Lesotho-born and raised, Nancy Messieh, The Next Web's Middle East Editor, is an Egyptian writer and photographer based in Cairo, Egypt. Fol Lesotho-born and raised, Nancy Messieh, The Next Web's Middle East Editor, is an Egyptian writer and photographer based in Cairo, Egypt. Follow her on Twitter, her site or Google+ or get in touch at [email protected]
When looking at a provocative bikini ad in a fashion magazine, the last thing a man is going to look at is the price. That’s far from surprising.
When looking at an even more provocative ad for a pair of running shoes in which the model is wearing nothing else, the product gets absolutely no attention from men whatsoever.
In a study observing viewing patterns of how both men and women look at a sexy ad, one of the biggest advertising theories was put to the test – does sex sell?
In the study, both men and women looking at an H&M bikini ad checked out the model’s face first. Any writing in the ad, however, was of no interest to the men. That pattern is visible in the image below, where the green spots represent areas that didn’t attract any attention at all, while the red represents the areas that got the most attention.
What you might not expect is the order in which men and women looked at various parts of the ad. While men went straight for the model’s face, women looked at her breasts first.
Looking at a car advert instead, it’s interesting to note the complete opposite. The first thing men looked at was the writing, whereas women went straight for the image.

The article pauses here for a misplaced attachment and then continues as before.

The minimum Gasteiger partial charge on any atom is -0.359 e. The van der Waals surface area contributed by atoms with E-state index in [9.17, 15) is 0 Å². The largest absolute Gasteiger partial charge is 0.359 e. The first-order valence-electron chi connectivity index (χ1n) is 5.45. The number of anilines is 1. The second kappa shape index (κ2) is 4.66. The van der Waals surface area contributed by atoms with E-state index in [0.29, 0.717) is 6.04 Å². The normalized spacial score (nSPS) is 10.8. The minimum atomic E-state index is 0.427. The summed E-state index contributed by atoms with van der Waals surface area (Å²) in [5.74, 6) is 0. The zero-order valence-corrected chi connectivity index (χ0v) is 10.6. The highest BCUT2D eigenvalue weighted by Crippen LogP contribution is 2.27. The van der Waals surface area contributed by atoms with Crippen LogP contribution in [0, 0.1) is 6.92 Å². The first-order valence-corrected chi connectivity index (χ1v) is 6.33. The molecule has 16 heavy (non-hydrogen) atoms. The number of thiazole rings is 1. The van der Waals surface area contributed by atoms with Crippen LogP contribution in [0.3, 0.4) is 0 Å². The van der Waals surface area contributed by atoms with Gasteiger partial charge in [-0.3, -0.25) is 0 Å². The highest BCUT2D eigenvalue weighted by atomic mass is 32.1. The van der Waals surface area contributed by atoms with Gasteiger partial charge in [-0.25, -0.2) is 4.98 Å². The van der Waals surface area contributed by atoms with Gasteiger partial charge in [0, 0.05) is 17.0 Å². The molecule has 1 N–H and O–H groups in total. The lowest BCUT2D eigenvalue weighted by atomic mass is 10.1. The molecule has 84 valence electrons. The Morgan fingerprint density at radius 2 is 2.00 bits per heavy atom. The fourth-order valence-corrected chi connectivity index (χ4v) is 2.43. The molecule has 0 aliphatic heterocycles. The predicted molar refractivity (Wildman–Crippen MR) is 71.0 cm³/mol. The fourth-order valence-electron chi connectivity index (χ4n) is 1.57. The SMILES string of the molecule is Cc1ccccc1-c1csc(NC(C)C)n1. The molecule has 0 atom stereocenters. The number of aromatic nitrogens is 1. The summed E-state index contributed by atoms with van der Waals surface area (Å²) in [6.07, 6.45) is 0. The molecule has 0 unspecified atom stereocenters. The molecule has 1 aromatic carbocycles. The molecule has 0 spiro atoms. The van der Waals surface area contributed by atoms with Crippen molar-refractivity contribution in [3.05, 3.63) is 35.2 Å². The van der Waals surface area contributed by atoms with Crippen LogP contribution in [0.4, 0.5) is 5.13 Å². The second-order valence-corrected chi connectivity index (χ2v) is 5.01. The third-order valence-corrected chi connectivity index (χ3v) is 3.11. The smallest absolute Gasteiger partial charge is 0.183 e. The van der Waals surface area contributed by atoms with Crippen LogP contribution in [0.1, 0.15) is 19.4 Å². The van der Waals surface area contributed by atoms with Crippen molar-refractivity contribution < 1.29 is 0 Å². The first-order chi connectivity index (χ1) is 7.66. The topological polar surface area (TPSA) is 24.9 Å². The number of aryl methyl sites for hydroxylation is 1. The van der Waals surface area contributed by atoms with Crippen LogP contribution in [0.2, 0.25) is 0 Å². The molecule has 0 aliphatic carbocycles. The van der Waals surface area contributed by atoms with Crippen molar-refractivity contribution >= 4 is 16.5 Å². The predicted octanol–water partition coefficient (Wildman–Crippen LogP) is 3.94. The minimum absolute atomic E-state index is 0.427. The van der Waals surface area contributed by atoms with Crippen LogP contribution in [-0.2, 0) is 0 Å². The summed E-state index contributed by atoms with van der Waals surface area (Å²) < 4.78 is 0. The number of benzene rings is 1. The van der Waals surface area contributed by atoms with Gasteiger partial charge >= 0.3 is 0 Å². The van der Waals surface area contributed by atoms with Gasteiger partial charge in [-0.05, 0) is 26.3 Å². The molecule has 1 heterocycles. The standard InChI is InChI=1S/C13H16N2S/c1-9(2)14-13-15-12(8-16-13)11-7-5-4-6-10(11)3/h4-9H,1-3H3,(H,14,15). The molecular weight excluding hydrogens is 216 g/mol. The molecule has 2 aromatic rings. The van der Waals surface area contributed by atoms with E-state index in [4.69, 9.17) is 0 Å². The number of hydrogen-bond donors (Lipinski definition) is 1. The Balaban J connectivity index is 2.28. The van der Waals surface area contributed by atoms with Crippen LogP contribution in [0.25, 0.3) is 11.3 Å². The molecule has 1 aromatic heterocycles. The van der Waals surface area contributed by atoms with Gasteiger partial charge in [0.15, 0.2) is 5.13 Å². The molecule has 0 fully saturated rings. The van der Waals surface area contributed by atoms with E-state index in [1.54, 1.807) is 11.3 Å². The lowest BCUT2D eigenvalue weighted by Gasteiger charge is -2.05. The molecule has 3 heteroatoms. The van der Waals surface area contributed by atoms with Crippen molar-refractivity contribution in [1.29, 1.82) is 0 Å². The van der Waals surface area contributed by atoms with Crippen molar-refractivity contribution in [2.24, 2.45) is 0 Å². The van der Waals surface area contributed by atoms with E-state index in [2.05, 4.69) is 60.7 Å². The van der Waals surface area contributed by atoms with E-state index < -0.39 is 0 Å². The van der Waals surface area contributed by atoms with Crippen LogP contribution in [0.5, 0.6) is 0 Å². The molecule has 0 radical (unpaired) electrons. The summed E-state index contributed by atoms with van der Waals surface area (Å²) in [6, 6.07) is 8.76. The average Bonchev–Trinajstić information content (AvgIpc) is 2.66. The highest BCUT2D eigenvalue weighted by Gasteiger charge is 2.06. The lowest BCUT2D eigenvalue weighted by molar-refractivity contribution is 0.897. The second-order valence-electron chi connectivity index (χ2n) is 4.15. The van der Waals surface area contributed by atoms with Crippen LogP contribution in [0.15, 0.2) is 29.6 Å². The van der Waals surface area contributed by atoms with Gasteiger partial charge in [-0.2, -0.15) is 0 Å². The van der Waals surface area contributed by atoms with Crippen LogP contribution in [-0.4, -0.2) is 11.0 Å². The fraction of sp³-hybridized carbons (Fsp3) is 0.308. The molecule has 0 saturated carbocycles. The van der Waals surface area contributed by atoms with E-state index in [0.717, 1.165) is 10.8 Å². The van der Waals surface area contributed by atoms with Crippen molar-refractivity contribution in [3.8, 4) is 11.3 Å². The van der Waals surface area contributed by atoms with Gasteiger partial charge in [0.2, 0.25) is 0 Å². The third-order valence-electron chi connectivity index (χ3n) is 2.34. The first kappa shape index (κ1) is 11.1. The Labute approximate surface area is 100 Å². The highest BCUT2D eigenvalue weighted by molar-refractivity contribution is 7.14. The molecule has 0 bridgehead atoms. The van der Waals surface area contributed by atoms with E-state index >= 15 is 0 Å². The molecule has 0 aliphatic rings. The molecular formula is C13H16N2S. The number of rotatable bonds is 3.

The most provocative of the ads used in the study shows a woman wearing nothing more than a pair of Reebok shoes. Again, like with the H&M bikini ad, both men and women looked at the model’s face first. While women did give the shoes a glance, after looking at the woman’s body, the men didn’t even notice them.
So what can be gleamed from the study? While it’s not exactly shocking that men want to read about their cars but not bikini prices, it’s certainly interesting to see that women, just like men, are going to look at the model’s figure. Of course, there’s nothing in the study that gives insight to the motive, but that’s a whole other ball game.
Reebok has certainly been no stranger to controversy with their clearly obvious conviction with the concept that sex does sell. If nothing else, the study could serve as a great learning experience for them that it simply isn’t always the case. Not when the very product you’re trying to get people to notice is eclipsed by the model’s body.
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